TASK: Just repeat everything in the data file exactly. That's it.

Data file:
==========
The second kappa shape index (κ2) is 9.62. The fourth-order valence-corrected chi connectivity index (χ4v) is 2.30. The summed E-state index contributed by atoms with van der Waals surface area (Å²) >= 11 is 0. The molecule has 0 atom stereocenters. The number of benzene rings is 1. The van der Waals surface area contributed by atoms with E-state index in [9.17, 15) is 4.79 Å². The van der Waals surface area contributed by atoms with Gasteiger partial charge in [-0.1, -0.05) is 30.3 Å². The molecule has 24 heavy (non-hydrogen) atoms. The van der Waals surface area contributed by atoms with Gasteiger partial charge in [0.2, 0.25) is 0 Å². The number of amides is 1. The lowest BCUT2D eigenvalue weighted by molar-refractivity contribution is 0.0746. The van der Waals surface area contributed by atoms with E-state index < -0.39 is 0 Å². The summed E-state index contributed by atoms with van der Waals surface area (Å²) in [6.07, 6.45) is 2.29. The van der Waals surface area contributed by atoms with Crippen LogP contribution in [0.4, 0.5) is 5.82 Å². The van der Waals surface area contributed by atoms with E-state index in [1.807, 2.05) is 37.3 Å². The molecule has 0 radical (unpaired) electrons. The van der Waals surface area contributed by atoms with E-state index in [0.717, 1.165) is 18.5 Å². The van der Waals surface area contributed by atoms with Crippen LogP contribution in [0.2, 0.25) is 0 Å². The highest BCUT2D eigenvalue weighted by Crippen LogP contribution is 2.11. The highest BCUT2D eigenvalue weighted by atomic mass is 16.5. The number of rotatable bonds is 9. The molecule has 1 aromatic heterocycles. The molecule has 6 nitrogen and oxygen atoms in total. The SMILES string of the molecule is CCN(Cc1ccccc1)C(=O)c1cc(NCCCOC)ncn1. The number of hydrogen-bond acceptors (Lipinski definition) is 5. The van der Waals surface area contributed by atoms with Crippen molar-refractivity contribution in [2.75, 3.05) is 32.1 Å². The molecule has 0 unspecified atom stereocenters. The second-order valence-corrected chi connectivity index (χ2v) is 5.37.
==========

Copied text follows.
The second kappa shape index (κ2) is 9.62. The fourth-order valence-corrected chi connectivity index (χ4v) is 2.30. The summed E-state index contributed by atoms with van der Waals surface area (Å²) >= 11 is 0. The molecule has 0 atom stereocenters. The number of benzene rings is 1. The van der Waals surface area contributed by atoms with E-state index in [9.17, 15) is 4.79 Å². The van der Waals surface area contributed by atoms with Gasteiger partial charge in [-0.1, -0.05) is 30.3 Å². The molecule has 24 heavy (non-hydrogen) atoms. The van der Waals surface area contributed by atoms with Gasteiger partial charge in [0.2, 0.25) is 0 Å². The number of amides is 1. The lowest BCUT2D eigenvalue weighted by molar-refractivity contribution is 0.0746. The van der Waals surface area contributed by atoms with E-state index < -0.39 is 0 Å². The summed E-state index contributed by atoms with van der Waals surface area (Å²) in [6.07, 6.45) is 2.29. The van der Waals surface area contributed by atoms with Crippen LogP contribution in [0.4, 0.5) is 5.82 Å². The van der Waals surface area contributed by atoms with E-state index in [1.807, 2.05) is 37.3 Å². The molecule has 0 radical (unpaired) electrons. The van der Waals surface area contributed by atoms with E-state index in [0.717, 1.165) is 18.5 Å². The van der Waals surface area contributed by atoms with Crippen LogP contribution in [0.2, 0.25) is 0 Å². The highest BCUT2D eigenvalue weighted by Crippen LogP contribution is 2.11. The highest BCUT2D eigenvalue weighted by atomic mass is 16.5. The number of rotatable bonds is 9. The molecule has 1 aromatic heterocycles. The molecule has 6 nitrogen and oxygen atoms in total. The SMILES string of the molecule is CCN(Cc1ccccc1)C(=O)c1cc(NCCCOC)ncn1. The number of hydrogen-bond acceptors (Lipinski definition) is 5. The van der Waals surface area contributed by atoms with Crippen molar-refractivity contribution in [2.75, 3.05) is 32.1 Å². The molecule has 0 unspecified atom stereocenters. The second-order valence-corrected chi connectivity index (χ2v) is 5.37.